As we just finished our relocation from CZ to UK (which went more or less fine, if you don’t consider four months that we had to spend apart with my husband), I would like to draw up a list of things every expat has to face to some extent. If you’re planning to become an expat, it could be a good idea to go through this list and decide whether you are ready to deal with these challenges.
- Surviving uncertainty
Not being sure about the dates of relocation, visa questions, length of your stay (will or shall the contract be extended?), trying to plan what to do after the stay comes to an end – expat life has a lot of such ‘bonuses’.
I wrote before how we dealt with a dreadful waiting period, time when uncertainty levels are at their high. Will we move? When will we move? Where will we move to? You can read about it here. You might find some of our experiences useful, you would surely come up with some of your own ‘techniques’. One thing I can say for sure – get ready for a life with a larger number of unknown X’s and Y’s in your expat life.
2. Relocation stress
We relocated quite a lot already. We did it on our own and with a help of a relocation company, so we can compare. I would definitely recommend using the services of a relocation company/agent, but even when you do, do not expect the whole relocation process to go smoothly! Main thing is – try not to stress too much about it. I think, expat life in general teaches you to take it easy and not to stress about lots of things – if you do, you might go grey way too early. Here’s a post about a smooth relocation (and how it doesn’t exist).
3. Keeping in touch
Keeping in touch definitely becomes a challenge. More so, if you and your family & friends live in different time zones. It did get easier though with the advance of technology – here’s how I usually communicate with my loved ones.
Another issue to think about is the distance between your home and expat destination – and prices for the flights, of course. You might think that you could often see you friends and family members and they would come and visit you. They might, but don’t really expect them to – now they would have to spend much more to come and see you than they used to, when you lived around the corner.
4. Language barrier
Get ready for this. It might seem all fun and unusual in the beginning, but being a tourist and just briefly experiencing language barrier is absolutely not the same as living your life and not being able to ask for some help in a shop or on a street. Best advice would be – start learning now! As soon as possible, as soon as you get the news about your relocation. You might not need to be fluent, but you should at least learn the most useful phrases and words, from greetings to asking a direction. It is always easier for kids, here’s what I learnt about expat kids and their language skills on my daughter’s example. But whether you’re 4 or 44, don’t stress, just start learning!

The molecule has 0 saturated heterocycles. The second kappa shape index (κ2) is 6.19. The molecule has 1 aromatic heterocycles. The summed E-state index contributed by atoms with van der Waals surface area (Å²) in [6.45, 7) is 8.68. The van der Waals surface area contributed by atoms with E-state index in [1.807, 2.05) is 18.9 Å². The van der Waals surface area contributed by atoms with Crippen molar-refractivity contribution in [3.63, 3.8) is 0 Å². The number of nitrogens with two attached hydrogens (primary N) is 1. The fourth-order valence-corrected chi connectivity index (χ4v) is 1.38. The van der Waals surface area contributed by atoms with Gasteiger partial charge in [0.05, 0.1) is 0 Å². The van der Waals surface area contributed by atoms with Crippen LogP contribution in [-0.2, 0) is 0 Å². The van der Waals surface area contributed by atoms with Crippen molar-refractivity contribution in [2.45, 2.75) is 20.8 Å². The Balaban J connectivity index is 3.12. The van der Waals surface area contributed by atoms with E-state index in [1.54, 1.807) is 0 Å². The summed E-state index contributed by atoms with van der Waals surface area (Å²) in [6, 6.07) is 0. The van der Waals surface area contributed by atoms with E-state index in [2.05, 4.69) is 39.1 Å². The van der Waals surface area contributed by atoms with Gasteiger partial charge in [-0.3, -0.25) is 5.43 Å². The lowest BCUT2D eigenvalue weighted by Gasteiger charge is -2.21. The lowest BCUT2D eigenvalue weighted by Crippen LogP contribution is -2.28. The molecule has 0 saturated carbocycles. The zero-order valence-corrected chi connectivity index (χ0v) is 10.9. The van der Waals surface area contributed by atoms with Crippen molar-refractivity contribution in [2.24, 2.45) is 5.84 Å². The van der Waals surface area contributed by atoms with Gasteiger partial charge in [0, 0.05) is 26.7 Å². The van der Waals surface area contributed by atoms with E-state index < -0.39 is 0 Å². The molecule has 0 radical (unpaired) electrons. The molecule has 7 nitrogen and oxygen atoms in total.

5. Culture shock
It’s inevitable, everybody gets it and you will too. As long as you are ready to be often amused and occasionally flabbergasted, you’ll be just fine! Just remember, people around you are not out there to get you with their weird ways – they’re just living their lives as they always did and will do so, whether you find it strange or not. Might as well get used to it ;)
6. Friends vs acquaintances
You would probably feel like a new student at school all over again: lots of strangers around you and no idea how to strike up a conversation with them. Good news – expats are usually quite friendly with each other. You’re all in the same boat after all. Get into various online groups and forums and feel free to ask for expat advice. Chances are high that you will not only get help, but find a new acquaintance to go out for an occasional coffee with. Another good place to meet people – international schools. Those mothers that you see also left their friends back home! Of course, acquaintances are not the same as old friends, but who knows, maybe you will find new friends among them.
7. Getting attached
You find new friends and they have to relocate again. Your kids get used to their school and classmates and you have to go home. You fall in love with the local climate and now you have to go back. After all the troubles of settling into your new expat life, you now have to cut the ties. Just be prepared for such a turn of events – expat ups and downs come as a package. Here’s a list of things that I left behind during my 15 year long expat journey.
8. Third culture kids
TCK’s are a growing group of people in our ever expanding modern world. Keeping in touch with the family’s culture, getting involved in the host country’s culture and forming a mix-n-match culture of their own. Your expat experience can change your kids for life. Is it a good thing? I believe so. If you need more info to make up your mind, I’ve got a collection of posts about multicultural kids, written by my guest bloggers and myself.
9. Repatriation or immigration
It’s not just your kids – you would not be the same again. Opening up to new experiences, you start looking at things at a different angle. This might mean that you won’t be able to carry on with your ‘usual’ lifestyle back at home. Some expats get their minds ready for repatriation and others – embrace the new life and choose immigration. What will it be like for you? Well, you would have to go on that expat adventure and see for yourself ;)